Oregon State University zoologist David Lytle said he worries climate change, over-pumping of aquifers for urban water use and land management practices may permanently affect which species can survive, a university release said Thursday.
"Populations that have persisted for hundreds or thousands of years are now dying out," David Lytle said. "Springs that used to be permanent are drying up. Streams that used to be perennial are now intermittent. And species that used to rise and fall in their populations are now disappearing."
Lytle examined the effect of complete water loss on aquatic insect communities in a formerly perennial desert stream in Arizona's French Joe Canyon before and after severe droughts in the early 2000s.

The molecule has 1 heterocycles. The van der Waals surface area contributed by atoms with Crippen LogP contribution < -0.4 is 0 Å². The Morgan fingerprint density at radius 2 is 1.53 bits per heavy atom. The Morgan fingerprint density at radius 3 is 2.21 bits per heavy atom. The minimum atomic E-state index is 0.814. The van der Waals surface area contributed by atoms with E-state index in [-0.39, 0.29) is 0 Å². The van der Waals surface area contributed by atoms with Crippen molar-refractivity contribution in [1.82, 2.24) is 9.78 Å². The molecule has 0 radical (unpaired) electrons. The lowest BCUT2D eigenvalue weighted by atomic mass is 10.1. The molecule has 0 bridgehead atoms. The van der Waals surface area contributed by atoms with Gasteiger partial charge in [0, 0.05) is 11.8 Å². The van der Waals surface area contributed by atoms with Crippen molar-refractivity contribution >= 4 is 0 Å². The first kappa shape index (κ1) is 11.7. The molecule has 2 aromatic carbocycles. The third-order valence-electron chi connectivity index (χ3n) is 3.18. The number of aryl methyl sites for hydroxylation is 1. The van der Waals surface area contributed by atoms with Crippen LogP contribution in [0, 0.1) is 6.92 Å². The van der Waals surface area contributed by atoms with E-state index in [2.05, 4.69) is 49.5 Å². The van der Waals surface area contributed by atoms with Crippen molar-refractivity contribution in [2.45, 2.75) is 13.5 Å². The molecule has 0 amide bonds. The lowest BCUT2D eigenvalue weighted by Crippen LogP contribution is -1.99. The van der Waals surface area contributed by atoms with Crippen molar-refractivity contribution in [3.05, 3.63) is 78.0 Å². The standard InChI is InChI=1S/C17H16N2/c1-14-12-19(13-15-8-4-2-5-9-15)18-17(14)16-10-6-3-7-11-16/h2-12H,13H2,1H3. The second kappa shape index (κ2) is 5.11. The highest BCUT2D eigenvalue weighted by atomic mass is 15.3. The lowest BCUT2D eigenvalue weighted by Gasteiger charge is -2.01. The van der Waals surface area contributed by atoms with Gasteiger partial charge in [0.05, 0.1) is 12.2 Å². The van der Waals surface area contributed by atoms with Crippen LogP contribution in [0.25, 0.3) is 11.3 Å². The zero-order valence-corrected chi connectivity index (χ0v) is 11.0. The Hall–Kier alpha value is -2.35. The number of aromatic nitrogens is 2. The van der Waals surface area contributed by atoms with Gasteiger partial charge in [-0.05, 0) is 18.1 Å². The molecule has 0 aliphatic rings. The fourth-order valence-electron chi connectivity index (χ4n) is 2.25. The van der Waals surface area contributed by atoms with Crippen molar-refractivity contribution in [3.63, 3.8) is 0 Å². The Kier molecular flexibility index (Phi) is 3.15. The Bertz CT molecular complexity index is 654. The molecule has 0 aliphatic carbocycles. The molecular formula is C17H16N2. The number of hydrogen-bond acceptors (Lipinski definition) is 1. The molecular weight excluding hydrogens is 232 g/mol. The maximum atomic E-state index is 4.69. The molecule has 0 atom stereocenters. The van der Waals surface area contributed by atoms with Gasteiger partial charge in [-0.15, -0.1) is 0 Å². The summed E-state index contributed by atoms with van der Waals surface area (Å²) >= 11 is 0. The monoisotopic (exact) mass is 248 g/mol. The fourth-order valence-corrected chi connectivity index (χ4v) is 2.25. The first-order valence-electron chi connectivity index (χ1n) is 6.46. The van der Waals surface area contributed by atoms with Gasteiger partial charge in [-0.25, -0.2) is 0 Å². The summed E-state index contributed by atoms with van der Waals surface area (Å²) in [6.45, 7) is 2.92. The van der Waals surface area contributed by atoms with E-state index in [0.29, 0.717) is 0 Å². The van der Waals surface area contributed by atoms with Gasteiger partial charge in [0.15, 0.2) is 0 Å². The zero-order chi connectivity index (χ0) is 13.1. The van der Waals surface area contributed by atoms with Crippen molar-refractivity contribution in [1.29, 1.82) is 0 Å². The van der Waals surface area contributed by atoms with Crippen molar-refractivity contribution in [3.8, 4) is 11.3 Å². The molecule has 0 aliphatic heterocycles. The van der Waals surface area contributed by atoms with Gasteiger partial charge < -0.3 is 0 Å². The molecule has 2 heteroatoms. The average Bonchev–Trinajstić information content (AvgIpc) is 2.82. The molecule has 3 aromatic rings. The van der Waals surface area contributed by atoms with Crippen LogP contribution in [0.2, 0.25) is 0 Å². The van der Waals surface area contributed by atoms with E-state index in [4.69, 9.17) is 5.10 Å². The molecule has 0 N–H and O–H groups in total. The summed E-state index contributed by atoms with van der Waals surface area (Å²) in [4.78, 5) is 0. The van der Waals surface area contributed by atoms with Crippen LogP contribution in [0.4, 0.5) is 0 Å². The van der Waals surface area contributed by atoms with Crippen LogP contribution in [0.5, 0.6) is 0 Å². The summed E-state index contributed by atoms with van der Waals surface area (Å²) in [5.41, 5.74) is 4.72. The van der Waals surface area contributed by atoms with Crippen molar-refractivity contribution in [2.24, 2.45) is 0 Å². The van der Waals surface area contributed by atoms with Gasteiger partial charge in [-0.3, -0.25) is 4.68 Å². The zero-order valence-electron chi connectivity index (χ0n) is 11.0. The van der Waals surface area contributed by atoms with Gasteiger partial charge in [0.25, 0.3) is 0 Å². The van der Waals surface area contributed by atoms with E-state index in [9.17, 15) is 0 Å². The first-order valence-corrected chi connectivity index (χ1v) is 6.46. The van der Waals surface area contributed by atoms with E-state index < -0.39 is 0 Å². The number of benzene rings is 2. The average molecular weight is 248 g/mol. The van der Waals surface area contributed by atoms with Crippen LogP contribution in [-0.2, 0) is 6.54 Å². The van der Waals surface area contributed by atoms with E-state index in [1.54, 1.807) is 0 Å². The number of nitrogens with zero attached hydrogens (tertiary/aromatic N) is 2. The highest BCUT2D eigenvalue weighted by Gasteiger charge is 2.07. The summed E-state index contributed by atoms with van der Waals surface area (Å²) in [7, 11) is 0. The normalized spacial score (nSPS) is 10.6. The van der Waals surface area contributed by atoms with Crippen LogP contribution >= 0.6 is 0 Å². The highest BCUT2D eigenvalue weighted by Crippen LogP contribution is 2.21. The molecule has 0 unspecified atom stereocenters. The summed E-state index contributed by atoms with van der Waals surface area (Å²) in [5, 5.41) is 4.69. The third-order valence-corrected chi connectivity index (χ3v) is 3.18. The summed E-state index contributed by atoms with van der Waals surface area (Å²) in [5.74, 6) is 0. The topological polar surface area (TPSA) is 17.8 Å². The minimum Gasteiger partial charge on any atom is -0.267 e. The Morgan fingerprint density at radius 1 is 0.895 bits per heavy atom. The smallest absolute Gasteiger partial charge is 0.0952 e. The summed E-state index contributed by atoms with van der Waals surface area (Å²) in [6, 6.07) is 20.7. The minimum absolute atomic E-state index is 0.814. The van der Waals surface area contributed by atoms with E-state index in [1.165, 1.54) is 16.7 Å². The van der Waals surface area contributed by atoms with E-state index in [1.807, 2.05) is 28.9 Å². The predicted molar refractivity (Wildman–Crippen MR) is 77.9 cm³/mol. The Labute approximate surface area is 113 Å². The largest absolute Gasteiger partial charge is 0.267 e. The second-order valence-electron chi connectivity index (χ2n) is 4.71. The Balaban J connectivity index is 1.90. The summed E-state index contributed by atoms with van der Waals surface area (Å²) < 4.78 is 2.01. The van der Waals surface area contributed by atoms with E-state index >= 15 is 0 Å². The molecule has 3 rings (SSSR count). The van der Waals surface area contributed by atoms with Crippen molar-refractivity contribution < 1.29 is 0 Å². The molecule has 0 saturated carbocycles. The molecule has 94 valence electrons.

The stream completely dried up in several years, creating a rapid "regime shift" in which some species went extinct locally and others took their place.
The ecosystem dynamics are different now and show no sign of returning to their former state, Lytle said.
"Before 2004, this area was like a beautiful oasis, with lots of vegetation, birds and rare species," Lytle said. "The spring has lost a number of key insect species, has a lot less water, and now has very different characteristics."
Wisconsin business offering 'therapeutic cuddling' forced to close
N.J. man wakes up from 10-hour sleep with knife in back